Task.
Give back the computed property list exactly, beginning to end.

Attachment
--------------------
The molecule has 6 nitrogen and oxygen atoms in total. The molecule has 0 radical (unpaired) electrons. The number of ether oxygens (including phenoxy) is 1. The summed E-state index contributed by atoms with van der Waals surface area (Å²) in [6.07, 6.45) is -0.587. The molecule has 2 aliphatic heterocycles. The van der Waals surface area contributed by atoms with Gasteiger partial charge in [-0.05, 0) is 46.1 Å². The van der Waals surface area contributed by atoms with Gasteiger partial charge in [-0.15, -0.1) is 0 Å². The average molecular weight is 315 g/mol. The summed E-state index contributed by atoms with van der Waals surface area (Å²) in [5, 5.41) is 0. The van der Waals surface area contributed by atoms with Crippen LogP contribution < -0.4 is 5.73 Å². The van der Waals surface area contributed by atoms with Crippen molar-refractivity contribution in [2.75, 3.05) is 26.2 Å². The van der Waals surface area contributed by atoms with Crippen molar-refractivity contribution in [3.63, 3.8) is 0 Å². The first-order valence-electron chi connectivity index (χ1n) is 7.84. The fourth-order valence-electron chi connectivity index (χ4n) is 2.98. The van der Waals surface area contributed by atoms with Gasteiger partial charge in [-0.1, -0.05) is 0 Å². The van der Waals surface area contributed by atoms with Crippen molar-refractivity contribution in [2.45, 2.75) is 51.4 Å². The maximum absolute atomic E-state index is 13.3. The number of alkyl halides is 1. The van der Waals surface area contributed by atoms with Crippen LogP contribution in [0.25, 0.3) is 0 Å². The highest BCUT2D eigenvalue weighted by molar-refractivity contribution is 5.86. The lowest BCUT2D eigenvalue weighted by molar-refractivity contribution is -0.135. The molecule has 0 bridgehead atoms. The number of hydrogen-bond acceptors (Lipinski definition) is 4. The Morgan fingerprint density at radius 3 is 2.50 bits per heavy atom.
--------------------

The molecule has 6 nitrogen and oxygen atoms in total. The molecule has 0 radical (unpaired) electrons. The number of ether oxygens (including phenoxy) is 1. The summed E-state index contributed by atoms with van der Waals surface area (Å²) in [6.07, 6.45) is -0.587. The molecule has 2 aliphatic heterocycles. The van der Waals surface area contributed by atoms with Gasteiger partial charge in [-0.05, 0) is 46.1 Å². The van der Waals surface area contributed by atoms with Gasteiger partial charge in [-0.15, -0.1) is 0 Å². The average molecular weight is 315 g/mol. The summed E-state index contributed by atoms with van der Waals surface area (Å²) in [5, 5.41) is 0. The van der Waals surface area contributed by atoms with Crippen LogP contribution < -0.4 is 5.73 Å². The van der Waals surface area contributed by atoms with Crippen molar-refractivity contribution in [2.75, 3.05) is 26.2 Å². The van der Waals surface area contributed by atoms with Crippen molar-refractivity contribution in [3.63, 3.8) is 0 Å². The first-order valence-electron chi connectivity index (χ1n) is 7.84. The fourth-order valence-electron chi connectivity index (χ4n) is 2.98. The van der Waals surface area contributed by atoms with Gasteiger partial charge in [-0.1, -0.05) is 0 Å². The van der Waals surface area contributed by atoms with Crippen molar-refractivity contribution in [2.45, 2.75) is 51.4 Å². The maximum absolute atomic E-state index is 13.3. The number of alkyl halides is 1. The van der Waals surface area contributed by atoms with Crippen LogP contribution in [0.25, 0.3) is 0 Å². The highest BCUT2D eigenvalue weighted by molar-refractivity contribution is 5.86. The lowest BCUT2D eigenvalue weighted by molar-refractivity contribution is -0.135. The molecule has 0 bridgehead atoms. The number of hydrogen-bond acceptors (Lipinski definition) is 4. The Morgan fingerprint density at radius 3 is 2.50 bits per heavy atom.